However, rather than re-shape the service as a specialist dual-diagnosis unit, for which there was – and is – an undeniable need, it was decided to run a rehabilitation service with much tighter eligibility criteria and a clearer focus on identifying outcomes. And it would be smaller. It became a 12-bed unit – thus improving the client-staff ratio. According to Sexton, the trick was to convince the local authority that the same funding for fewer clients was good business. “On a cost per unit basis it didn’t compare well with the previous agreement. However, based on outcomes, it was a much better service. And it would have a better impact on moving people out from hospital,” he says.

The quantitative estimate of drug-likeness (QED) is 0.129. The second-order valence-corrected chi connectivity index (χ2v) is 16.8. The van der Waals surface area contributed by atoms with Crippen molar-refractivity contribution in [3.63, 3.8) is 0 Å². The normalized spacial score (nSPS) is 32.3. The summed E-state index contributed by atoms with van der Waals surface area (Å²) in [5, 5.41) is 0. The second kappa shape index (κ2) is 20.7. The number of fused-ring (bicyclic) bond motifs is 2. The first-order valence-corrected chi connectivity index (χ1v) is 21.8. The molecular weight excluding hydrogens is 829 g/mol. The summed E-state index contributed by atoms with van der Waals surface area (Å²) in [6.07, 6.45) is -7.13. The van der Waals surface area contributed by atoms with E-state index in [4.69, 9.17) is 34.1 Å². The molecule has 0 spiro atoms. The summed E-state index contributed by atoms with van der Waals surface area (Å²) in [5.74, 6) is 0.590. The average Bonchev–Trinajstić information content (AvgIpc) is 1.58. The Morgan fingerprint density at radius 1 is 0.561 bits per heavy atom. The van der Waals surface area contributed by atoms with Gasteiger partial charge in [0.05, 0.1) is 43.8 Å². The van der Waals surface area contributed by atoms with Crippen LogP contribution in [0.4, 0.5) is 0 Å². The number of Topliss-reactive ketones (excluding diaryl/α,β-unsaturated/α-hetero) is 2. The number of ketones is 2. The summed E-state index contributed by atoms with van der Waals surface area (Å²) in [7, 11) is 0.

Referrals were now to be agreed between a panel of funders and Mind whereas in the past a phone call from a social worker – “they had a body, we had a bed” – sufficed. “From the moment they come in the plan is ready for the moment they leave. We look at what skills are needed and where they want to live,” says Sexton, who does not underestimate the importance of assessment: “We only place people with potential and motivation to move on and if we can actually help them. And although we don’t put time limits on stays – this is not their permanent home – if someone is still here beyond six months that suggests to me they are in the wrong place.”

    Sexton was, nonetheless, aware of the risks to organisational credibility. He says: “The decision to close the old service was risky because it was the biggest of our services – and at that point there was no guarantee that we would get funding for any other service that we provided. But equally there was a risk in not making that decision because if we carried on as we were, there was a danger that we would become unstuck financially because of slowing referral rates.”